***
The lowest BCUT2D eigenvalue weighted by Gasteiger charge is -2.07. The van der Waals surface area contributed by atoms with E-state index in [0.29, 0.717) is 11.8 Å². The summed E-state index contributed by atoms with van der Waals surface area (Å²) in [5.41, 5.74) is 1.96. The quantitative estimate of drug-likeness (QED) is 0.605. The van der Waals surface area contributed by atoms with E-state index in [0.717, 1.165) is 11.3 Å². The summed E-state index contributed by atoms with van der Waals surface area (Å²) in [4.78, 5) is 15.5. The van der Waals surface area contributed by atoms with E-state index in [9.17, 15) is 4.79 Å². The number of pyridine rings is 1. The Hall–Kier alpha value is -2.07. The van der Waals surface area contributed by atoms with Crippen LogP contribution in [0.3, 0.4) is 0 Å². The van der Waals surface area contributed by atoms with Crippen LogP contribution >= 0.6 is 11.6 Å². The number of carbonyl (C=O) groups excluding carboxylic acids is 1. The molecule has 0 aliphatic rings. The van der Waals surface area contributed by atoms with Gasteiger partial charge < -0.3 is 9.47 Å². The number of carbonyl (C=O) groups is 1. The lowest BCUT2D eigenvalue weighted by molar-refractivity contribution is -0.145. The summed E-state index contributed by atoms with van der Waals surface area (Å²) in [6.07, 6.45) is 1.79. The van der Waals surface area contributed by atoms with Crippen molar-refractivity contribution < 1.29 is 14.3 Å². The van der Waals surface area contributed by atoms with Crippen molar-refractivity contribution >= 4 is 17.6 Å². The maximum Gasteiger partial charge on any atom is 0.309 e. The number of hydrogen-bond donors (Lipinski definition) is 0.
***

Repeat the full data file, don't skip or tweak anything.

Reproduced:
The lowest BCUT2D eigenvalue weighted by Gasteiger charge is -2.07. The van der Waals surface area contributed by atoms with E-state index in [0.29, 0.717) is 11.8 Å². The summed E-state index contributed by atoms with van der Waals surface area (Å²) in [5.41, 5.74) is 1.96. The quantitative estimate of drug-likeness (QED) is 0.605. The van der Waals surface area contributed by atoms with E-state index in [0.717, 1.165) is 11.3 Å². The summed E-state index contributed by atoms with van der Waals surface area (Å²) in [4.78, 5) is 15.5. The van der Waals surface area contributed by atoms with E-state index in [9.17, 15) is 4.79 Å². The number of pyridine rings is 1. The Hall–Kier alpha value is -2.07. The van der Waals surface area contributed by atoms with Crippen LogP contribution in [0.3, 0.4) is 0 Å². The van der Waals surface area contributed by atoms with Crippen LogP contribution >= 0.6 is 11.6 Å². The number of carbonyl (C=O) groups excluding carboxylic acids is 1. The molecule has 0 aliphatic rings. The van der Waals surface area contributed by atoms with Gasteiger partial charge < -0.3 is 9.47 Å². The number of carbonyl (C=O) groups is 1. The lowest BCUT2D eigenvalue weighted by molar-refractivity contribution is -0.145. The summed E-state index contributed by atoms with van der Waals surface area (Å²) in [6.07, 6.45) is 1.79. The van der Waals surface area contributed by atoms with Crippen molar-refractivity contribution < 1.29 is 14.3 Å². The van der Waals surface area contributed by atoms with Crippen molar-refractivity contribution >= 4 is 17.6 Å². The maximum Gasteiger partial charge on any atom is 0.309 e. The number of hydrogen-bond donors (Lipinski definition) is 0.